My story

9:36 AM

OK. It was probably unfair for me to tell you all about the importance of telling your stories without sharing a bit of mine. Fairly called and duly noted. So, without further ado:

My bracelet. We'll go around from left to right. The silver, oval-shaped beads are spacers--I'll explain those at the end. Just to warn you, this will be an obnoxiously long post. My apologies up front.

The first bead is blue and looks a lot like sea glass. It's for my hometown--the place I was born and where spent all but a year and a half of my childhood. It's a town on the NH seacoast--close to Maine, close to Massachusetts, right on the water. My childhood home was a little less than a mile from downtown, which meant as soon as I was old enough, I spent my weekends browsing shops, looking for cheap but tasty food, and pondering the mysteries that are the flocks of tourists that descended each and every summer. My hometown is a good, safe town--and by the time I was old enough to speak my own mind, I was tired of it. I felt it too small, too safe, too dull. And everything I did was with the aim of leaving.

The next bead looks like a cup, and it's for my family. My family loves to celebrate--and celebrations are always better with lots of food and friends--who often become family. And, as strangers are only friends we haven't met yet, the general guideline for family celebrations was always "the more, the merrier." For as long as I can remember, holidays have meant a full house of family, of colleagues, and of people with no place else to go. My Dad served over 20 years in the Air Force Band, and many of the young guys he worked with would find themselves alone at Thanksgiving or Christmas or Easter--here they were stuck in Cow Hampshire while the rest of the clan was celebrating in Wyoming or California or Arkansas. Since no one should be alone when everyone else is having fun, they were always invited and often found themselves honorary members of our family. There were many years of Christmas cookie baking where my sister and I were sent off to watch a movie because the wine had flowed freely and the Angels were showing more than their wings.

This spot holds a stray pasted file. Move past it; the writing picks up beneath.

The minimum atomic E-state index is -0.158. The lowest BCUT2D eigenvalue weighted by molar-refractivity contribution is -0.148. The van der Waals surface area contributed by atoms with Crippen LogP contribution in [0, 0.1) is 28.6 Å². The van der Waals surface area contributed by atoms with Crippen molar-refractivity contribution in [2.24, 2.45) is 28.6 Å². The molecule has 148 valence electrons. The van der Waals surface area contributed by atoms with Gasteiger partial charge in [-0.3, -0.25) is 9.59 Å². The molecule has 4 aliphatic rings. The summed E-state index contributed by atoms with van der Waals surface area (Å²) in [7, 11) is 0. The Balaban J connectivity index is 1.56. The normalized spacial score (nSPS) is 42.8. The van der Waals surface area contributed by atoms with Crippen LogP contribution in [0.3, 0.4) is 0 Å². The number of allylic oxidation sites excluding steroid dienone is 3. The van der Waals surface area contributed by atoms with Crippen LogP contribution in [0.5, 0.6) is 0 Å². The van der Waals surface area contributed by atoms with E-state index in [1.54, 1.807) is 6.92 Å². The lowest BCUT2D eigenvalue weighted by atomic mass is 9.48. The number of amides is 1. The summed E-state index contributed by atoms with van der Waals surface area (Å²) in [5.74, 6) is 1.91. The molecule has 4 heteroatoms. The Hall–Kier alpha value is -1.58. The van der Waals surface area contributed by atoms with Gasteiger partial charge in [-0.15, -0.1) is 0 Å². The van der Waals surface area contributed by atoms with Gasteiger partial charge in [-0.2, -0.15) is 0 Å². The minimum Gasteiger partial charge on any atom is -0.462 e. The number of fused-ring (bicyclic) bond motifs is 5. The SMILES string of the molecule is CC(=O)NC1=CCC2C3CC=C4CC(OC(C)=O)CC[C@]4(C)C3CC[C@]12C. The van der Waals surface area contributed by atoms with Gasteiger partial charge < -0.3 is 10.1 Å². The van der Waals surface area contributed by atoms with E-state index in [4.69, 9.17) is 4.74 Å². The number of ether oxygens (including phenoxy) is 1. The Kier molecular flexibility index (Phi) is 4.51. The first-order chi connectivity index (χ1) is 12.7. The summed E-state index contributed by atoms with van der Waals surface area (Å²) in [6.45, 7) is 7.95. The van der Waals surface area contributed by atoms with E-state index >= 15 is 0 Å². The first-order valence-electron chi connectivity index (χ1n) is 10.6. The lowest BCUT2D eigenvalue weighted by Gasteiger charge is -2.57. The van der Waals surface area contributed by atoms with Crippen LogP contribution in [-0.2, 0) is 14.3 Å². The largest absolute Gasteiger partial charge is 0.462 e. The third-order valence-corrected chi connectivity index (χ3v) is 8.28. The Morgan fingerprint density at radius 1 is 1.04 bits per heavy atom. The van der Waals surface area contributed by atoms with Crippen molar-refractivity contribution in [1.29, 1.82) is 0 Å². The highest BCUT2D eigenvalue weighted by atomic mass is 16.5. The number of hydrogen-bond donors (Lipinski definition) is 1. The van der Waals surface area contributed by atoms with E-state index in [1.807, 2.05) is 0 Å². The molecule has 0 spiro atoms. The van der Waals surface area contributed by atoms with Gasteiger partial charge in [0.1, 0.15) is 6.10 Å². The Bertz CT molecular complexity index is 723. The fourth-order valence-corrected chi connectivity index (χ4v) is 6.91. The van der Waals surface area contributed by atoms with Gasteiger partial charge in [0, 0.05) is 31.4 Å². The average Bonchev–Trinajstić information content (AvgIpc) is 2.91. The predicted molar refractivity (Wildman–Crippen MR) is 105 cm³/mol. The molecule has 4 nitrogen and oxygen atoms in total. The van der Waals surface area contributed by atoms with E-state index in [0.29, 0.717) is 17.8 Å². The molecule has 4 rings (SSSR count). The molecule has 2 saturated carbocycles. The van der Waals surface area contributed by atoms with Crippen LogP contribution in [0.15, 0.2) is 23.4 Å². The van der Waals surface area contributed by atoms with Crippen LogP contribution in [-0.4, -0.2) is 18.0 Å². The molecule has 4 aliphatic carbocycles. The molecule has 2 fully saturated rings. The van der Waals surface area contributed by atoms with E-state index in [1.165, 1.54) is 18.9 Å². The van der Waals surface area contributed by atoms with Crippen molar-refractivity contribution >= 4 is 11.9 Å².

Though I spent many years lamenting how tragically uncool my parents were, I've come to find that perhaps it was me that needed to update my thinking. The longer I work in residential schools (first a prep school and now a college), and the more I see lonely young people who just need a place, the more I want to be as my parents were and provide that open door--that place at the table. In fact a couple of years ago I heard of a young woman--a student of a friend of mine--whose mother had thrown her out about a week before Christmas. She literally had no place to go and would spend the holiday in her empty apartment. So, The Beloved and I went and got her and took her to my parents' house where we laid another plate at the table and found that Santa Claus had found their house and left gifts for this young woman under the tree.

Before we left for home, my mother took me aside and said, "Your father and I are so proud of you." This boggled my mind. I didn't do anything unusual--I did exactly what they would have done. Later, I realized that of all the lessons one learns, I had mastered the most important one in doing what I could to make another's day a little less lonely.